“People who know Iraq and Anbar best saw this coming as early as this last summer,” a former senior advisor to both Donald Rumsfeld and Robert Gates told me. “Maliki kept poking at Anbar, inflaming the tribes. It was an absolutely cynical power play. He figured the angrier Anbar got, the more he could pose as Iraq’s strongman. He thought he’d be viewed as the defender of the Shias and win himself another term as prime minister.”
But by cracking down on Anbar’s Sunnis, the Iraqi premier set the stage for a full-blown uprising. [Continue reading...]
Human Rights Watch: The execution-style killing of four members of Iraq’s SWAT forces, apparently by the ISIS armed group, is the latest atrocity in a campaign of widespread and systematic murder that amounts to crimes against humanity, Human Rights Watch said today.
Men presenting themselves as members of the Islamic State of Iraq and the Sham (ISIS) claimed responsibility for the killings, which took place near Ramadi on January 20, 2014. A video posted online showed ISIS members firing on and disabling the last truck of a SWAT convoy.The ISIS members then take four SWAT members into custody, interviewing them in front of an ISIS flag, and shooting them in the back of their heads.
“These abhorrent killings are the latest in a long list of ISIS atrocities, at a time when civilians in Anbar province are stuck in the fighting and getting abused by all sides,” said Joe Stork, deputy Middle East director at Human Rights Watch. “Together with the ISIS car bombs and suicide attacks targeting civilians, they are further evidence of crimes against humanity.” [Continue reading...]
If the Assad regime had wanted to plant a Trojan Horse inside the Syrian revolution, the Islamic State in Iraq and Syria (ISIS or ISIL) would have provided the perfect vehicle. Whether ISIS is actually doing the regime’s bidding is almost besides the point since by design or not, the group is undoubtedly serving Assad’s interests. For all the other rebel groups in Syria, ISIS now represents the enemy within.
The conflict within the opposition — conflict which the press conveniently describes as “infighting” — predictably presents an image of a movement that is imploding; a movement whose lack of legitimacy is rising to the surface. Again, in this narrative the interests of the Syrian government and its supporters are being served.
Yesterday’s statement issued by al Qaeda’s central leadership is significant and should probably be taken at face value. It says:
Qae’dat al-Jihad (AQ) declares that it has no links to the ISIS group. We were not informed about it’s creation, nor counseled. Nor were we satisfied with it rather we ordered it to stop. ISIS is not a branch of AQ & we have no organizational relationship with it. Nor is al-Qaeda responsible for its actions and behaviors.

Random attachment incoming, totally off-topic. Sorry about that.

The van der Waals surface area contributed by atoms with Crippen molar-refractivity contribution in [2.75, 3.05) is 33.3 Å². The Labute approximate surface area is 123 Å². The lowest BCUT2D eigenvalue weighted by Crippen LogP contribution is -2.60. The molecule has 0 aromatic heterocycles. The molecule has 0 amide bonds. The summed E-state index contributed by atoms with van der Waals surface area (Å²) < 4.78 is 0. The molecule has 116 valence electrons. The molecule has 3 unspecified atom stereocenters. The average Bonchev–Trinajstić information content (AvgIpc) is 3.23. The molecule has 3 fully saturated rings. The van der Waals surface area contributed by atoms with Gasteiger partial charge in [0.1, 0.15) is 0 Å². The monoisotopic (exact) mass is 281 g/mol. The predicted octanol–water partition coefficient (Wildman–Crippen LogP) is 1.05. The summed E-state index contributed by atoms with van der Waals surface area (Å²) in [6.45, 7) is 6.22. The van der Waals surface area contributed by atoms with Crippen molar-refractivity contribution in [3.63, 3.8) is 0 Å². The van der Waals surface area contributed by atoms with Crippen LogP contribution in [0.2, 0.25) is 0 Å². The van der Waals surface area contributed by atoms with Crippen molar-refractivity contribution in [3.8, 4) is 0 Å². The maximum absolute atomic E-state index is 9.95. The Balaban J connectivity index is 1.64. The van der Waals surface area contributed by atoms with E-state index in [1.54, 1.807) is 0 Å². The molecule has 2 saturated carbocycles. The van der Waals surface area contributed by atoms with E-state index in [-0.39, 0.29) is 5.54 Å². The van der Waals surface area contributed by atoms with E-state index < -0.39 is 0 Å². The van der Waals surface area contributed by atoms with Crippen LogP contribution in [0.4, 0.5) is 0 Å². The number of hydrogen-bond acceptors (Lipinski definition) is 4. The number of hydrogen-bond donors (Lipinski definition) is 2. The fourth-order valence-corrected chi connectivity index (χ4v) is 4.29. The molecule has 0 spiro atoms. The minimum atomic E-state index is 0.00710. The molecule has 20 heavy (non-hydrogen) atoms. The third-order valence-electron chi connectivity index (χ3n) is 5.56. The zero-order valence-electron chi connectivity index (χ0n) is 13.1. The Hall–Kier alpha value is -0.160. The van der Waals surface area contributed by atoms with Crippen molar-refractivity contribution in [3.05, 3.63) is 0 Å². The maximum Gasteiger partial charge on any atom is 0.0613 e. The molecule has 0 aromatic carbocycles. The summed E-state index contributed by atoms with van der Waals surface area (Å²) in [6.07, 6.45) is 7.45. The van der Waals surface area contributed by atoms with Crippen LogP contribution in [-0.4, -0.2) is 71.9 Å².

Aron Lund provides some background to this announcement:
In April 2013, Abu Bakr al-Baghdadi announced that the ISI would become the ISIL by extending its activity into Syria and taking full possession of the Syria-based jihadi faction known as the Nusra Front, which Baghdadi had helped create in August 2011.
All this happened without Zawahiri being informed, to his great dismay. When he complained and attempted to assert authority over the ISI(L), ordering Baghdadi to dissolve the new cross-border entity and head back to Iraq, Baghdadi simply refused to comply. From his hideout, which is probably in Pakistan, there was little Zawahiri could do about it.
But the al-Qaeda leader didn’t leave the Syrian dispute empty-handed: he gained or regained the allegiance of the Nusra Front, whose leader, Abu Mohammad al-Golani, publicly declared his allegiance to Zawahiri in an attempt to avoid being gobbled up by the ISIL. Since then, the Nusra Front has functioned as a de facto al-Qaeda branch, even though it isn’t yet publicly declared as such.
This split between the ISIL and the Nusra Front, which took place in April 2013, set in motion the process that now, after almost a year, has resulted in brutal infighting in northern Syria, with the ISIL and the Nusra Front on different sides. But it also forced al-Qaeda to finally come clean about what may have been the reality for quite a while: it no longer seems to have an Iraqi wing.
Over the last few weeks, @wikibaghdady, who presents himself as an inside source, has revealed many details about the inner workings of ISIS and Al Qaeda in Iraq (AQI/ISI).
Although Abu Bakr al-Baghdadi is most often referred to as the leader, according to @wikibaghdady (see an English translation of his tweets) the core leadership is a three-man military council of former officers who served Saddam Hussein and were members of the Ba’ath Party. Brigadier General Haji Bakr led the council until his death near Aleppo in January.
General Haji Bakr first met Abu Omar Al-Baghdadi when he offered his services to him due to having experience in Saddam’s Ba’athist army. He demonstrated his dedication to him and he is now considered to be one of the closest to him. However, Haji Bakr didn’t have any previous jihadi experience before that. He was accepted to the Military Council on the one condition of providing the State [AQI / ISI] with important information about the Iraqi army. When he did that and proved his loyalty, he was then appointed as the military adviser to Abu Omar al-Baghdadi and Abu Hafs al-Muhajir and continuously provided them with information about previous military leaders, plans and successfully linking them with previous members of the Ba’ath Party.